The stores began advertising Christmas shopping in 1820 as more and more people adopted the tradition of gift giving at Christmas. Then in 1822 Clemente Clarke Moore wrote and published the Christmas poem, "An Account of a Visit From St. Nicholas", depicting Santa as a jolly old elf that flew from house to house in his miniature sleigh with eight flying reindeer who delivered presents to all the good boys and girls on Christmas Eve. By 1840 the images of this popular new Santa Claus started popping up in newspaper advertisements, and a shop in Philadelphia placed the first life-size model of Santa in front of their shop which drew thousands of children and parents. Then other stores copied the Philadelphia store's use of a live Santa in hopes of drawing more customers to their shops. And by 1846 the first Christmas cards were made for purchase.
By 1850 it became fashionable to adopt the foreign custom of bringing an evergreen tree indoors and decorating it with lighted candles, much like the one first introduced by Martin Luther in the 16th century when he brought one indoors and put candles on it to illustrate to his children how the stars twinkled through the trees in the woods at night. The evergreen tree represented the Holy Trinity according to the legend of a monk who had used the shape of a fir tree to explain the Holy Trinity to the people in Germany during the 7th century. It was revered as God's tree by the converted people. Then in 1881 Santa inherited another new look to go along with the sleigh and the eight flying reindeer that Clemente Moore's story had given to him. He was now given a red suit trimmed in white fir with a matching cap, and a wife, Mrs. Claus, plus some elves and a workshop located at the North Pole. A political cartoonist named Thomas Nast is who gave him these things when he published a cartoon interpretation of Clement Moore's poem.
In the early 1890's the Salvation army thought up another great use for Santa by dressing up unemployed men in red and white Santa suits and sending them out into the streets to solicit donations to pay for Christmas meals for needy families. It worked very well and we are still blessed by the sounds of the bell ringers at Christmastime even though they no longer dress up. By the early 1900's celebrating the Christmas holiday had become widespread in America, and gift giving became an important part of the Christmas tradition, but centered mainly around children at that time.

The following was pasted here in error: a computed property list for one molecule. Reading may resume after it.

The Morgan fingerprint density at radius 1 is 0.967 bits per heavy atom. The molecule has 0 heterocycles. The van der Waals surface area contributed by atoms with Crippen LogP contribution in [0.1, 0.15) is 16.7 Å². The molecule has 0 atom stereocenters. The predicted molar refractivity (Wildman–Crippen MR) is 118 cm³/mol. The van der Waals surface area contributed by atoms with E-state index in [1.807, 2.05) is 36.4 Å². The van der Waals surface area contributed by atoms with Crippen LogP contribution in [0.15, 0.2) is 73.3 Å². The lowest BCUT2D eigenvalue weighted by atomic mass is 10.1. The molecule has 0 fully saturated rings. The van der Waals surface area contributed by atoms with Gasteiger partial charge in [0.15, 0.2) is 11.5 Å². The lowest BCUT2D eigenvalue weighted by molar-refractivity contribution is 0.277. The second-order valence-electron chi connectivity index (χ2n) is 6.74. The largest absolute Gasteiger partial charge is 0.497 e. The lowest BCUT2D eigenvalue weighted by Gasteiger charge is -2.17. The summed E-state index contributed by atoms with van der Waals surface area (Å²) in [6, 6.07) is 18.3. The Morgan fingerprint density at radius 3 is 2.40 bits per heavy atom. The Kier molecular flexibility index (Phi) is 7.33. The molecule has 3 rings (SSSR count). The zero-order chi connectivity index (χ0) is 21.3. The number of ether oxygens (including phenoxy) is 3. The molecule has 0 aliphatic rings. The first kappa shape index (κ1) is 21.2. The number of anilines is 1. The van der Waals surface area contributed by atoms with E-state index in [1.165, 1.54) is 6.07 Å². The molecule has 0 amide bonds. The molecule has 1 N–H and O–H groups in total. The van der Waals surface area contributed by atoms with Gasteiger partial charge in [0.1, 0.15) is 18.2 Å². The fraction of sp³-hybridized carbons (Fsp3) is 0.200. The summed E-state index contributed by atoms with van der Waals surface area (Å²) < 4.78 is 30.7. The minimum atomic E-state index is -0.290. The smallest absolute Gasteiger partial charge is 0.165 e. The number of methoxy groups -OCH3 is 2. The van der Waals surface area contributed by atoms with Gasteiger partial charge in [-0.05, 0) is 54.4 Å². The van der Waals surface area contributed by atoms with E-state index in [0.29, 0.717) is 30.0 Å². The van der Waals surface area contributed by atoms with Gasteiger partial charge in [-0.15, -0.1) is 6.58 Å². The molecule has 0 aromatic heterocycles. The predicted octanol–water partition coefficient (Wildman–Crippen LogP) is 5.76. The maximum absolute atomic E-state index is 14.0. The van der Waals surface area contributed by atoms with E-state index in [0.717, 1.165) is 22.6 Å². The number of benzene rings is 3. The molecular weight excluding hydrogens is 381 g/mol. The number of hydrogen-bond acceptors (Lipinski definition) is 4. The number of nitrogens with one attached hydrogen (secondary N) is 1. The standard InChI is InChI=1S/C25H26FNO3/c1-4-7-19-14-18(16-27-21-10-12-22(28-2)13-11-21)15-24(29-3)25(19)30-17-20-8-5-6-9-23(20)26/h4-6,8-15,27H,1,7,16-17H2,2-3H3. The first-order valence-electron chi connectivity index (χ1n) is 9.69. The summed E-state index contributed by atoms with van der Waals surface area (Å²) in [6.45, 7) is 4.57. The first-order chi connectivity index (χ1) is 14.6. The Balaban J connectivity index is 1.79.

The legends of St. Nicholas' life of giving traveled far and wide. They became the inspiration behind the many other Christmastime bearers of gifts that followed, such as Kris Kringle or Christkind of Switzerland and Germany, Father Christmas of England, La Befana of Italy, Jultomten of Scandinavia, Pere Noel of France, and Babouschka of Russia.
The Origin of the Candy Cane
Most of us do not realize the origin of the Candy Cane and its symbolism.
A candy maker in Indiana wanted to make a special kind of candy that would tell the story of Christmas.
He decided to begin with a stick of pure, white, hard candy. The white would symbolize Jesus birth from a virgin, and His sinless life.
He made it hard to let us know that Jesus is the "Solid Rock," and to symbolize the firm promises of God.
Next he bent it into the form of a "J" to stand for Jesus. Turned upside down, it looks like a shepherds staff, reminding us that Jesus is the Good Shepherd.
Finally, he decided to put stripes on it to remind us that Jesus suffered and died for us three thin stripes to represent the scourging that Jesus received before His death, and one thick one to represent the blood that He shed for us on the cross.
Every true candy cane will have these symbols on them, reminding us that Jesus is our Lord and Savior, who came to earth so that we could be with our Heavenly Father forever.
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Last Updated: February 22, 2002